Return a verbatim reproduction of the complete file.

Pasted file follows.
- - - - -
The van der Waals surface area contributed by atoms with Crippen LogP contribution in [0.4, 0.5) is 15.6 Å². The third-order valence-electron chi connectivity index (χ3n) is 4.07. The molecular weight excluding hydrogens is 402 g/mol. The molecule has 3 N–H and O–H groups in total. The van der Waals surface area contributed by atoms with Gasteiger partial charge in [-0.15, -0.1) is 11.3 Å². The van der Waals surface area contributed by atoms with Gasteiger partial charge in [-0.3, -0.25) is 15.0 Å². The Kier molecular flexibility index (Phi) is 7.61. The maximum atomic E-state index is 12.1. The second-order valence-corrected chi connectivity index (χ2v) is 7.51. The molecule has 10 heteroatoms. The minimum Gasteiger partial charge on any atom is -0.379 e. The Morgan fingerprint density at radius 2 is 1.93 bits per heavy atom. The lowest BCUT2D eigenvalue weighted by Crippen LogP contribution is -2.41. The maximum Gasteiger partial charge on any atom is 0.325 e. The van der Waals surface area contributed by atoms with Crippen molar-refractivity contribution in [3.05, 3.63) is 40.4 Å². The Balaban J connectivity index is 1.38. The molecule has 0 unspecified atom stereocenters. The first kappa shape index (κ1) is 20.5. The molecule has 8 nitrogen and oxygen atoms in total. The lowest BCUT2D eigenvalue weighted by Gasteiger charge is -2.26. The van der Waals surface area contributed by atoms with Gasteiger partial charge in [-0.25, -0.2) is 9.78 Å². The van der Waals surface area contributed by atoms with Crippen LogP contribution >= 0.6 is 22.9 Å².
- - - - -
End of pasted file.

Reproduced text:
The van der Waals surface area contributed by atoms with Crippen LogP contribution in [0.4, 0.5) is 15.6 Å². The third-order valence-electron chi connectivity index (χ3n) is 4.07. The molecular weight excluding hydrogens is 402 g/mol. The molecule has 3 N–H and O–H groups in total. The van der Waals surface area contributed by atoms with Gasteiger partial charge in [-0.15, -0.1) is 11.3 Å². The van der Waals surface area contributed by atoms with Gasteiger partial charge in [-0.3, -0.25) is 15.0 Å². The Kier molecular flexibility index (Phi) is 7.61. The maximum atomic E-state index is 12.1. The second-order valence-corrected chi connectivity index (χ2v) is 7.51. The molecule has 10 heteroatoms. The minimum Gasteiger partial charge on any atom is -0.379 e. The Morgan fingerprint density at radius 2 is 1.93 bits per heavy atom. The lowest BCUT2D eigenvalue weighted by Crippen LogP contribution is -2.41. The maximum Gasteiger partial charge on any atom is 0.325 e. The van der Waals surface area contributed by atoms with Crippen molar-refractivity contribution in [3.05, 3.63) is 40.4 Å². The Balaban J connectivity index is 1.38. The molecule has 0 unspecified atom stereocenters. The first kappa shape index (κ1) is 20.5. The molecule has 8 nitrogen and oxygen atoms in total. The lowest BCUT2D eigenvalue weighted by Gasteiger charge is -2.26. The van der Waals surface area contributed by atoms with Gasteiger partial charge in [-0.25, -0.2) is 9.78 Å². The van der Waals surface area contributed by atoms with Crippen LogP contribution >= 0.6 is 22.9 Å².